Universalism and Social Security
Steven Bainbridge, a conservative blogger who I had a fascinating exchange with on internet politics once, suspects hopefully that maybe, maybe it's just possible that Bush's proposal to convert Social Security into a welfare program might actually have less to do with saving it that with undermining its long-term political support:
Has Bush suddenly become a redistributionist, soak-the-rich pinko? I doubt it. Instead, I suspect there may be something else going on here. William Voegli recently reminded us of what he calls The cynical idealism behind Social Security:
Wilbur Cohen, who devoted half a century in government to designing and defending America's social insurance programs, gave his answer in a 1972 debate with Milton Friedman on Social Security: 'I am convinced that, in the United States, a program that deals only with the poor will end up being a poor program. . .'
Since Social Security long has been the third rail of US politics, maybe Bush thinks the prospects of serious changes in the program will be stronger in the long-run if political support for it is weakened.
Um, yeah, maybe. You think so? Ensuring broad support for the program is exactly why some of us so strongly oppose raising the payroll tax cap, a far milder form of means-testing. Social Security is a pretty good deal for almost everyone, even compared to risk-adjusted private investment options. Why mess with that?
One fascinating aspect of the Bush campaign to privatize Social Security has been the desperate attempt to find some constituency, somewhere, for whom Social Security is a manifestly bad deal. And it's amazing how hard it has been for them to do it:
First there was the claim that it's a bad deal for African-Americans. That was one that you didn't know whether to laugh at or be offended by. (My colleague Marcellus Andrews probably did the best job of combining the two emotions.) Then there was the claim that it's a bad deal for younger workers, but that depends entirely on the premise that the government will chose to default on the Treasury bonds.
Finally, as you could see in Bush's press conference Thursday night they've identified a constituency that supposedly doesn't get a good deal from Social Security: It's a widow or widower whose spouse dies shortly before retirement. The surviving spouse would get either his/her own benefits, or the spouse's, whichever is higher, "but not both," as Bush points out. And that's true. Of course, if the spouse dies and leaves children under 18, survivor benefits under Social Security will be a lifesaver for the family. (As Hans Riemer of Rock the Vote points out, young people are familiar with Social Security and like it, because they think of it as the program that helped Johnny's family when his dad died.) And if the widow didn't put in at least ten years in the workforce herself, or didn't earn as much money, the benefits through her husband's Social Security are much more than she would get on her own. So, to summarize Bush, the person for whom Social Security is a raw deal would be a widow or widower whose spouse dies at, say, 60, after the kids are grown but before retirement, and in a household where both spouses worked for much of their adult lives at relatively comparable incomes. The system is "unfair" to that widow or widower, according to Bush, because she only gets Social Security benefits for one person, not two.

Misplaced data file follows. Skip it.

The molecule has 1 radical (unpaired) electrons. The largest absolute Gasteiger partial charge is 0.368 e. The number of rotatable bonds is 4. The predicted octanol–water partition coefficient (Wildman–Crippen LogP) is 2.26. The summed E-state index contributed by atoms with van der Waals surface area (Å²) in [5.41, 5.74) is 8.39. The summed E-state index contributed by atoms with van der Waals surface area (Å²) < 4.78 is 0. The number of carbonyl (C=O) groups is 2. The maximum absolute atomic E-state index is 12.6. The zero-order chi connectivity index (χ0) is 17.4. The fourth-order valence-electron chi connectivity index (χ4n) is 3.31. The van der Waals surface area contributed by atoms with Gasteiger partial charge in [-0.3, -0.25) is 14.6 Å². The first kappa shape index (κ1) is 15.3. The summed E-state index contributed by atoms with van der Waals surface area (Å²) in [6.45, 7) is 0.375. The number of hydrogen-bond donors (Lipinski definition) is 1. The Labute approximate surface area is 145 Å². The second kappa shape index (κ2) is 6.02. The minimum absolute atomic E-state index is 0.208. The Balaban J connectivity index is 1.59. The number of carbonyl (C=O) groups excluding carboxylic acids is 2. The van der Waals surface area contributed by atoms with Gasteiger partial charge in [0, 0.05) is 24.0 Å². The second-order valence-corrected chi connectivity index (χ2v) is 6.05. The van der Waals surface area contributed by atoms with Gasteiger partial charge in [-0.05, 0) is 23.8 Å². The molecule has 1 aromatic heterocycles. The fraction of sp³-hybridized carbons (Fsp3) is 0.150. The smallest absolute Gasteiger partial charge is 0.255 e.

It's a pretty cool social program that's a good deal for everyone except a person in that particular situation. And what's so bad about one person's getting benefits for one person anyway?
(Of course, as was finally pointed out in the Senate Finance Committee hearing last week, the forced annuitization feature of private accounts means that they're not really inheritable either, at least not after the annuitization has occurred.)
Anyway, Bainbridge thinks this will create some paralyzing dilemma for Democrats: "the nice thing about Bush's plan is that it forces the Dems to make a tough choice: Do they publicly disavow their adherence to soaking the rich progressivity as a solution to income inequality or do they risk weakening long term political support for their signature program?" John Tierney adopts the same "tough choice" argument in his New York Times column Saturday.
What's silly about this is the failure to see just how not-tough a choice this is for Democrats. We would have to be insane to accept a change that creates a huge, middle-class constituency for whom Social Security would be a demonstrable rip-off.
Outside of a tiny handful of House Democrats, maybe, and a few intellectuals, you won't hear a voice raised in favor of "soaking the rich progressivity." Until Bush forced Social Security onto the agenda, few liberals were pushing for changes to make it more than the most mildly redistributive program. We oppose tax cuts that go overwhelmingly to the wealthy, but that doesn't mean that we are pushing for a return to 80% tax rates on the wealthy. Liberals understand, as Tierney does not, that Social Security is not an inefficient anti-poverty program, but a broad-based social insurance program.